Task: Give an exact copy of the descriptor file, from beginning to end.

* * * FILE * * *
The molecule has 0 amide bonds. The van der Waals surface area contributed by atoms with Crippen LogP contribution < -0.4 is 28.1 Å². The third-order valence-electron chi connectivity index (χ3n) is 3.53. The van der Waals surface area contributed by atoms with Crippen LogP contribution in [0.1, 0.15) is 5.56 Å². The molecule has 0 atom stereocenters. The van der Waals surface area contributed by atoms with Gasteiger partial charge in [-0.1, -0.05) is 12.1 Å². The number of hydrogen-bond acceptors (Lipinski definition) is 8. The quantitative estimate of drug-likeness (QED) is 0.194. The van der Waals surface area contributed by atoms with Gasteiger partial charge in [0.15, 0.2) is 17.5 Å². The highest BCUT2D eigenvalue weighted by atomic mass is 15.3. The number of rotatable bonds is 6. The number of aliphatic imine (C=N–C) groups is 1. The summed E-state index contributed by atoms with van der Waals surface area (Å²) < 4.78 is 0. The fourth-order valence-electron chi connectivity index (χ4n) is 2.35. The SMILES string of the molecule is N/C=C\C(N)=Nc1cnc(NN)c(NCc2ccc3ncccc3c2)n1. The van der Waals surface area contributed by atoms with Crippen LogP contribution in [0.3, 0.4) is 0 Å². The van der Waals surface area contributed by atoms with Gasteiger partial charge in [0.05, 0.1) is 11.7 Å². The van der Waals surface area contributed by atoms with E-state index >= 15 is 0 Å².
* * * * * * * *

The molecule has 0 amide bonds. The van der Waals surface area contributed by atoms with Crippen LogP contribution < -0.4 is 28.1 Å². The third-order valence-electron chi connectivity index (χ3n) is 3.53. The van der Waals surface area contributed by atoms with Crippen LogP contribution in [0.1, 0.15) is 5.56 Å². The molecule has 0 atom stereocenters. The van der Waals surface area contributed by atoms with Gasteiger partial charge in [-0.1, -0.05) is 12.1 Å². The number of hydrogen-bond acceptors (Lipinski definition) is 8. The quantitative estimate of drug-likeness (QED) is 0.194. The van der Waals surface area contributed by atoms with Gasteiger partial charge in [0.15, 0.2) is 17.5 Å². The highest BCUT2D eigenvalue weighted by atomic mass is 15.3. The number of rotatable bonds is 6. The number of aliphatic imine (C=N–C) groups is 1. The summed E-state index contributed by atoms with van der Waals surface area (Å²) < 4.78 is 0. The fourth-order valence-electron chi connectivity index (χ4n) is 2.35. The SMILES string of the molecule is N/C=C\C(N)=Nc1cnc(NN)c(NCc2ccc3ncccc3c2)n1. The van der Waals surface area contributed by atoms with Crippen LogP contribution in [0.3, 0.4) is 0 Å². The van der Waals surface area contributed by atoms with Gasteiger partial charge in [0.05, 0.1) is 11.7 Å². The van der Waals surface area contributed by atoms with E-state index >= 15 is 0 Å².